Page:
It's the digital age, people: Time to step up your email game! Emails have replaced phone calls, faxes, letters, and meetings. So let's start doing it right.
1. Have a branded email address.
Gmail is pretty great, but if your organization is using personal email addresses, you’re sending the message that you don’t take your work seriously. Even though setting up a branded email takes time, it is definitely worth the effort. A branded email says to the world, “I took this venture seriously and I invested in its infrastructure.”
2. CC like you've been there.
At least once a day, I get an email that is completely irrelevant to my role in a particular venture. For the sender, I believe the decision to CC goes something like, “Hm, who may ever become mildly curious about this program?” and from there, the CC train goes off the rails. CCing has to be handled responsibly. No one likes to have their time wasted. If a long train of emails will lead up to a decision that someone should know about eventually, do the considerate thing and send an FYI email once the call is made.
3. No, for real, grammar.
This should go without saying, but grammar and spelling are still important in emails. Opening up an email formatted like a business letter is definitely awkward, but when I see an email that’s written like a text it’s worse. Spelling and grammar checks exist for email. It may be worth checking them out!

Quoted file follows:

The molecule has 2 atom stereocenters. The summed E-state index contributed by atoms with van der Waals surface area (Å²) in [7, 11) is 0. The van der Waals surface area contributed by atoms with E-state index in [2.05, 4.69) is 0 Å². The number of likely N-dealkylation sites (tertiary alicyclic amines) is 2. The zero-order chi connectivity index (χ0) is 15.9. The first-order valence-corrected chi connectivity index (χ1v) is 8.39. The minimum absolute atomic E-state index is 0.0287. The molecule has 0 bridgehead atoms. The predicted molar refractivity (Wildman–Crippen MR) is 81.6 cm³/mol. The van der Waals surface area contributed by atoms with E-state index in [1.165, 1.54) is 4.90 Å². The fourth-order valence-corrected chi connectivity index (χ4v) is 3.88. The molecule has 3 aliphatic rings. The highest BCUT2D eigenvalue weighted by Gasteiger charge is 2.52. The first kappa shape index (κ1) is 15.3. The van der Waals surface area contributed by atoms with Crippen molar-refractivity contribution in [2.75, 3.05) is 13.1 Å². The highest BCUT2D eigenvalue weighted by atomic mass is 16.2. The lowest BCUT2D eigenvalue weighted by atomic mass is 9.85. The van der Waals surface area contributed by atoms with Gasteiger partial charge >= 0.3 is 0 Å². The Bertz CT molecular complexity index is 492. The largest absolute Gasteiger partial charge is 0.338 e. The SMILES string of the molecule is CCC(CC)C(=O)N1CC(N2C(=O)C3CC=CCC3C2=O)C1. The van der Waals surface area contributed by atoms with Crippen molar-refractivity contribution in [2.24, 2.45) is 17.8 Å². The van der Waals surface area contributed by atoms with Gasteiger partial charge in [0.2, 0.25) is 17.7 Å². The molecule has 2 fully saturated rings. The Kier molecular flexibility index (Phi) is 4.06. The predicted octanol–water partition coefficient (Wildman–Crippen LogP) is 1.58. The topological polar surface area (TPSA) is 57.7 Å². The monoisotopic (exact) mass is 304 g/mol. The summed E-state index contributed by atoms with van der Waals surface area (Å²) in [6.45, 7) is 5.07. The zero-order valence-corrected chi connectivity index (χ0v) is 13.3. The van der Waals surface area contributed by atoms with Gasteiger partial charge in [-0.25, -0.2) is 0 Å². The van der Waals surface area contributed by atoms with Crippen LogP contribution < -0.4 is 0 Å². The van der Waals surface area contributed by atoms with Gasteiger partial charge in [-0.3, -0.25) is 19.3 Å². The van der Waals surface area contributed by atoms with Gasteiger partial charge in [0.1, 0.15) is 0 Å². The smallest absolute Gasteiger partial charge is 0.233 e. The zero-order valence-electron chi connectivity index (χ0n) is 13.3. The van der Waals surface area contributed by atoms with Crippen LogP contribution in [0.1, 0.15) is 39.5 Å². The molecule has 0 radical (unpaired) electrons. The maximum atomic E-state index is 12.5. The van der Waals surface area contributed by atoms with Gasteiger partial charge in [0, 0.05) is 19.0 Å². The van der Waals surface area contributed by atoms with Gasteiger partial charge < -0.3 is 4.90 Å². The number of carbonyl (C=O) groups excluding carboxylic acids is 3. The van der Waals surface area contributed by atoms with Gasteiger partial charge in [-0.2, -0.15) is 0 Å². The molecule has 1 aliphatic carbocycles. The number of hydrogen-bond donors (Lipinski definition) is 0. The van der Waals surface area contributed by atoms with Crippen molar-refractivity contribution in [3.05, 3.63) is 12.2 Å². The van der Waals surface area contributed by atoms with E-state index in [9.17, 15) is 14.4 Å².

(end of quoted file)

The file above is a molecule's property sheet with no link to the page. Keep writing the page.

4. Reply skills.
Oh, the pain of that email lost in the ether, unacknowledged. No one thinks it went to your spam folder. We all know you just ignored it and haven’t circled back. So give emails a 48-hour reply window, at an absolute max. If you’re waiting on additional info to reply, say so.
Your inbox is a direct reflection of your soul. Something you stare at every day, sometimes for hours a day, should not feel chaotic and stressful. Develop a system and stick to it. For me, this means leaving emails in my inbox only when they require follow-up. Once the job is done, I archive them. Nothing looks better than a clean inbox! And when that one undone thing lingers eternally? I notice!
6. Subject for searching.
One of the sad drizzles that rains on my email parade? Messages that I can’t search for, because the subject is unclear or the message is lost in an eternal email chain about something else. In the land of infinite inboxes, this is like a carton of milk with no date stamped on it. When I need to reference that note you shared with feedback on a project, searching for it is really important. So reference the project. A quick “Logo for Tim” or “Draft for Sarah” changes the search game and generates a ton of goodwill for you. The joy will be felt by those you work with in the late hours of finishing up their next project. And who couldn’t use some karmic love?
Go ahead people! Go take over the email universe!